Saddam Hussein Novella Coming Soon

The Novella Was Completed on the Eve of the 2003 Invasion

This December, if you’re in the UK and decide to do a little holiday shopping at your favorite local bookstore, you may very well come across one particularly shocking author in the new fiction section: Saddam Hussein.

Believe it or not, the former Iraqi dictator and war criminal wrote fiction, often under the pen name “the author.” The last of his known works — a novella alternately translated as Begone, Demons and Get Out, You Damned One — is set to be published in English this December by indie UK press Hesperus, which specializes in translated and out-of-print works. (The press gained notoriety last year for failing to pay royalties to Jonas Jonasson.)

According to The Guardian, Hussein’s novella “focuses on a tribe living by the Euphrates river 1,500 years ago which ousts an invading force.” A spokesperson for Hesperus subsequently described it as “a mix between Game of Thrones and the UK House of Cards-style fiction.”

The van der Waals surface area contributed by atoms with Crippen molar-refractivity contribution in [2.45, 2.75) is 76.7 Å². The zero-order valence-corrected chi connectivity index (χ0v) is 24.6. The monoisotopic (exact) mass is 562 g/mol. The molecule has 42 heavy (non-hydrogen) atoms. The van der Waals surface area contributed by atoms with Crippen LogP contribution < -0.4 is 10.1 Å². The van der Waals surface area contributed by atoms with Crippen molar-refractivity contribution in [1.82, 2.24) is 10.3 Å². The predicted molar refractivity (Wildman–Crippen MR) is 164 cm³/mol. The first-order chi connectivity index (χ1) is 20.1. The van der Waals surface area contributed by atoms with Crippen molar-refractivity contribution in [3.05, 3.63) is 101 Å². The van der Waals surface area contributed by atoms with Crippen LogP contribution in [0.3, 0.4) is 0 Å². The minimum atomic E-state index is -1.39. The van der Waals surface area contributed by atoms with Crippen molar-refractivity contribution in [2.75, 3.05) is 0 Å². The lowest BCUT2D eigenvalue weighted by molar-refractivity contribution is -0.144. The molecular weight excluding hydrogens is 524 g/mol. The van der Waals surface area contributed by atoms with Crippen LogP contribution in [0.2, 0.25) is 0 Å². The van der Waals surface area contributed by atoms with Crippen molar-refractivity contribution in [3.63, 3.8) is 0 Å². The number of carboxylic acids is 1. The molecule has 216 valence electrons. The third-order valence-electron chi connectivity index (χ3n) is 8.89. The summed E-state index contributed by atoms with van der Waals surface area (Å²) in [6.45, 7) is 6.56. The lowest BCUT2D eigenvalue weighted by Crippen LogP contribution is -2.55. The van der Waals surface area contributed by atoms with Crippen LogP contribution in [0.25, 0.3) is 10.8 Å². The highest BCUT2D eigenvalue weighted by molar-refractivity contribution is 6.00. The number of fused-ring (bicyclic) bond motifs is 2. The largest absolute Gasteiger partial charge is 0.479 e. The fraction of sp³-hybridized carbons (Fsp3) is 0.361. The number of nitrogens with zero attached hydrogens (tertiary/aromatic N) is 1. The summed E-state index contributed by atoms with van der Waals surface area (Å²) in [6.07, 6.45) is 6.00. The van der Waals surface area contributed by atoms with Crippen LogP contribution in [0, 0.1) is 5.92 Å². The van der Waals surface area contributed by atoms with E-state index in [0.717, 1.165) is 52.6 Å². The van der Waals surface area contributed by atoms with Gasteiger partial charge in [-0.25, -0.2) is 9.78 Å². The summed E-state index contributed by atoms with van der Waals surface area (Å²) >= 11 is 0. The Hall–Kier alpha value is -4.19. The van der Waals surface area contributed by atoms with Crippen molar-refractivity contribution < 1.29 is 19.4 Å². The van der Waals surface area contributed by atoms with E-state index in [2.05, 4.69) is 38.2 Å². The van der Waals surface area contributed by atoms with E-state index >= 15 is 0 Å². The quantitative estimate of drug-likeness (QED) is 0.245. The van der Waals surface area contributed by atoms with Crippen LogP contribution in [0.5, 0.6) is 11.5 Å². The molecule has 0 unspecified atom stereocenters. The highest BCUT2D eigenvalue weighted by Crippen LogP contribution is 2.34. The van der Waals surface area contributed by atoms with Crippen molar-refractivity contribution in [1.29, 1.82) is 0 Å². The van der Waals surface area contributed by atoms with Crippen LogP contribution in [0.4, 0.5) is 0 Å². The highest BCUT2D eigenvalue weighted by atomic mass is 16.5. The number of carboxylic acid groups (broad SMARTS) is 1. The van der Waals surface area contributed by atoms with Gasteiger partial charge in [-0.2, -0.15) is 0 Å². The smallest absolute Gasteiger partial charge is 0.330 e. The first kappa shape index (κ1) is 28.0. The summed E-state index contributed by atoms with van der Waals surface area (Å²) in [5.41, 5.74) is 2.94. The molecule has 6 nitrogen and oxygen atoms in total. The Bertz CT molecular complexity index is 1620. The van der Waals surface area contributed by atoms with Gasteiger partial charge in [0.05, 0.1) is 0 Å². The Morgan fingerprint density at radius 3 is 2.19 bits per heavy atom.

In the past, Hussein’s work has not been received kindly by critics. In 2005, Hassan M. Fattah, a New York Times correspondent, described his novella as “a forgettable piece of pulp.” A 2011 Guardian review of another one of Hussein’s titles, Zabiba and the King, concluded: “Some critics have suggested that Zabiba and the King was ghostwritten. I doubt that: it is so poorly structured and dull that it has the whiff of dictatorial authenticity.”

The new book will be come out this December in order to “mark the 10th anniversary of [Hussein’s] execution.” So, if you’re looking for the strangest, most chilling stocking stuffer imaginable for that book lover in your life…

More Like This

In Laila Lalami’s novel, Immigrants Are Fully-Realized People—and So Are Racists

The author of "The Other Americans," on the extremely likable white supremacist hiding in your office cubicle

Apr 3 - JR Ramakrishnan

7 Books About the War on Terror

Jamil Jan Kochai, author of “99 Nights in Logar,” recommends heartrending literature on America’s war against Islam

Feb 20 - Jamil Jan Kochai

An Iranian Family Saga That Reads Like a Movie

How being actor and documentarian helped Rabeah Ghaffari write her debut novel “To Keep the Sun Alive”

Jan 17 - Lily Meyer